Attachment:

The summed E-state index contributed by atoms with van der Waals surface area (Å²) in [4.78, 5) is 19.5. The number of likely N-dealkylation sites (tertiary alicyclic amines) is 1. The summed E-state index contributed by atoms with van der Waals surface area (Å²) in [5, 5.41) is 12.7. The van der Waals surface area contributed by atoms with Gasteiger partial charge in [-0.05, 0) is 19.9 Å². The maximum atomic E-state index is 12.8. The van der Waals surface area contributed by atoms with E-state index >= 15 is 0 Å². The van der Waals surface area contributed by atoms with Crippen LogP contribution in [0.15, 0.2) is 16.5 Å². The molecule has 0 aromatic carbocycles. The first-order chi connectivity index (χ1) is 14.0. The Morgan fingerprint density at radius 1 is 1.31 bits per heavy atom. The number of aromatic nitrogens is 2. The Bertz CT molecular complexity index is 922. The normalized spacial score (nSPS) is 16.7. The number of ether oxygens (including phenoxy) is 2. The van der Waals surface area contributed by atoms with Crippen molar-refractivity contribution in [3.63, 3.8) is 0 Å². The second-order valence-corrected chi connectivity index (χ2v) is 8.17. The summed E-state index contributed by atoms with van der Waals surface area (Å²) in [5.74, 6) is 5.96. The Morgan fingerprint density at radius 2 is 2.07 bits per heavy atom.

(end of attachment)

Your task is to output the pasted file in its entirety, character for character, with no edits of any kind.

The summed E-state index contributed by atoms with van der Waals surface area (Å²) in [4.78, 5) is 19.5. The number of likely N-dealkylation sites (tertiary alicyclic amines) is 1. The summed E-state index contributed by atoms with van der Waals surface area (Å²) in [5, 5.41) is 12.7. The van der Waals surface area contributed by atoms with Gasteiger partial charge in [-0.05, 0) is 19.9 Å². The maximum atomic E-state index is 12.8. The van der Waals surface area contributed by atoms with E-state index >= 15 is 0 Å². The van der Waals surface area contributed by atoms with Crippen LogP contribution in [0.15, 0.2) is 16.5 Å². The molecule has 0 aromatic carbocycles. The first-order chi connectivity index (χ1) is 14.0. The Morgan fingerprint density at radius 1 is 1.31 bits per heavy atom. The number of aromatic nitrogens is 2. The Bertz CT molecular complexity index is 922. The normalized spacial score (nSPS) is 16.7. The number of ether oxygens (including phenoxy) is 2. The van der Waals surface area contributed by atoms with Crippen molar-refractivity contribution in [3.63, 3.8) is 0 Å². The second-order valence-corrected chi connectivity index (χ2v) is 8.17. The summed E-state index contributed by atoms with van der Waals surface area (Å²) in [5.74, 6) is 5.96. The Morgan fingerprint density at radius 2 is 2.07 bits per heavy atom.